As leaders, we are trained to be fixers. We are constantly on the lookout for problems, and we then come up with ways to solve those problems. When we are using a coaching style of leadership, we help people figure out how to solve the problem themselves.

Before the group started coaching each other, I said, “It is not your job to solve the coachees’ problems. Your job is to ask them questions that will help them figure it out for themselves.” The purpose of coaching is to raise a person’s awareness around a challenge. The coach helps the coachee to get unstuck by helping them to see the big picture and possible paths to take.

For example, if I’m having trouble getting to work on time regularly, you could coach me on that. You might have several hypotheses about why I am late and several solutions in your head. It’s crucial that you keep them in your head and not let them spill out all over me.

There are a few reasons for this. First, if I use your solution and it doesn’t work, it’s your failure, not mine. Second, I have very little ownership and motivation if I’m just doing what you tell me to do. Third, you are giving me a solution that would work for you, but it probably won’t work for me. I am the expert in my own life and, hence, the only person who can come up with a great answer to my challenge.

Not telling others what to do has always been a challenge for me. My mother said that, as a little girl, I was bossy. During my coach training, I spent a great deal of time and energy learning to ask powerful questions instead of listing things that a person should try.

During coaching, and in life, people don’t really want to be told what to do. They want to be listened to, truly heard, and understood. When I am tempted to throw my two cents’ worth at someone, I have a phrase that I repeat to myself: “Not my circus, not my elephants.” It means that whatever situation a person is in, it’s not my responsibility to fix it. We are each the ringmaster in our own circus.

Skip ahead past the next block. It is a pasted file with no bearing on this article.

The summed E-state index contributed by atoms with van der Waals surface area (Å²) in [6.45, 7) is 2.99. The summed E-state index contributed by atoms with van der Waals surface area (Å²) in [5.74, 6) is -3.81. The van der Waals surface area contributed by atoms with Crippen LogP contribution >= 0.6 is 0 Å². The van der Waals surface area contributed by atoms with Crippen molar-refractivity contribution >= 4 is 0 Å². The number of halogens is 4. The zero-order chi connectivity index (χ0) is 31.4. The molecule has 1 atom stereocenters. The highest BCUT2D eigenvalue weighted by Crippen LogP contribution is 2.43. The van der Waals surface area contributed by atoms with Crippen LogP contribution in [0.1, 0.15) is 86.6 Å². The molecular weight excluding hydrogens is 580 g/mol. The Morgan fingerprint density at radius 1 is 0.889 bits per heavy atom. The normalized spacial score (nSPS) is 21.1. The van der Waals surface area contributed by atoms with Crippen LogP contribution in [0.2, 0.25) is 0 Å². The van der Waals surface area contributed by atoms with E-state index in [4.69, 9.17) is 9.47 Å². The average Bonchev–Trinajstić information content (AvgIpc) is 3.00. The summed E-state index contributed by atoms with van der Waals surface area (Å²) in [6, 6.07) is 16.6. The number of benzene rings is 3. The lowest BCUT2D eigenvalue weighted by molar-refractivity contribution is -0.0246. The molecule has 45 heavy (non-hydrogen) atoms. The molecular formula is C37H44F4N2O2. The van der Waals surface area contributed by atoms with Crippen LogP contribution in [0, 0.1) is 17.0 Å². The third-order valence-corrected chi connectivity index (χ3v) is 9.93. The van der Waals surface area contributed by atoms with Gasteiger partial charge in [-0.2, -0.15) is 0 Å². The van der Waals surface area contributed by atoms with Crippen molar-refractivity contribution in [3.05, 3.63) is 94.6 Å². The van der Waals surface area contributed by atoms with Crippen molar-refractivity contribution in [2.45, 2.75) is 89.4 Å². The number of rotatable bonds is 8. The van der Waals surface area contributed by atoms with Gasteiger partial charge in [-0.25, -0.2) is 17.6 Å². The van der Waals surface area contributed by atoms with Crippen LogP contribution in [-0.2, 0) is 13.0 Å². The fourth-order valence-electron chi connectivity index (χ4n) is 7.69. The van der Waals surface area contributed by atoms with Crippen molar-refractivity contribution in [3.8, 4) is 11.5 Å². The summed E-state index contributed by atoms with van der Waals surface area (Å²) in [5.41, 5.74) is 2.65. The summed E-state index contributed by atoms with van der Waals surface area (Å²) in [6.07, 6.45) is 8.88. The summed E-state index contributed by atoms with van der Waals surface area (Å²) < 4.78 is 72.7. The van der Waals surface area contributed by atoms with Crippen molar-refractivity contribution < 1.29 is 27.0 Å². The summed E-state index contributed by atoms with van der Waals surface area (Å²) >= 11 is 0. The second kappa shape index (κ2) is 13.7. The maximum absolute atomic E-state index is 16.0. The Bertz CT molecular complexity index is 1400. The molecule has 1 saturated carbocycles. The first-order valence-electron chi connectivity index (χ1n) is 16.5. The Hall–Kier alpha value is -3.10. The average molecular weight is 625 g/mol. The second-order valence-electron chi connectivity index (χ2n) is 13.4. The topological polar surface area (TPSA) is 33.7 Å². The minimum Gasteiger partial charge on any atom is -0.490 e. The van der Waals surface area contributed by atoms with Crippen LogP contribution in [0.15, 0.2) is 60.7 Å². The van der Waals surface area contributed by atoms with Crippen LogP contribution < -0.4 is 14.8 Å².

I did not share my personal reminder phrase about the circus at the workshop, but I did make a point of telling the group that they were not responsible for solving the problems of the people that they coach. One young woman told me after the workshop that learning that one thing had made the entire conference worthwhile.

She shared that she often took on other people’s problems, relieving them of the burden of solving them at all. The new perspective was freeing for her and placed the responsibility for facing and overcoming challenges where it belonged – with the owner of the situation. We are not doing anyone a favor by taking on and solving their challenges.

When we take on other people’s problems, we are telling them that we don’t think that they can do it on their own. We minimize their creativity and determinedness. We also steal the opportunity to build resilience. Every challenge we overcome makes us more confident to face the next. Although it can feel callous, we are helping more by supporting people in overcoming their challenges rather than jumping in and doing it for them.

If you are tempted to send someone your remarkable solution to his or her challenge, remember that you are only responsible for your own circus and your own elephants.

For a little bit of fun leadership development, join 53 Leadership Challenges at

Want to go further with your professional development? Check out the courses offered at

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No Trace of Injury


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I was watching an episode of Star Trek: The Next Generation, and Worf (the big, scary Klingon) fell off a catwalk and broke his spine. Luckily, a friendly alien with healing powers was on the scene. He put his hands on Worf’s head and fixed the broken spine. Dr. Crusher scanned the now breathing Worf and declared that there was no trace of injury.

The phrase really hit me: No trace of injury. My first thought was “I want that.” As I move forward in life, I want no trace of past injuries. Of course, that can be impossible for physical injuries. My ankles will always have some stiffness and tons of broken blood vessels from multiple sprains while playing basketball in high school.

However, what about emotional injuries? Do we need to carry those scars forward with us throughout our lives? I began to ask myself what was keeping me from living a life with no trace of injury.

I have felt for some time that I am resistant to being happy and successful. It infuriates me when people say, “You look good. Everything must be going well for you.” The immediate response in my head is, “You try restarting your life from scratch at 58 and see how well it goes, Donkey Head!”

In truth, life is going well! I have work that I love. I’ve bought a condo that is beginning to feel like home. I have friends and family who love and support me. My life is not the life that I planned and worked on for 35 years, but it’s pretty darn nice!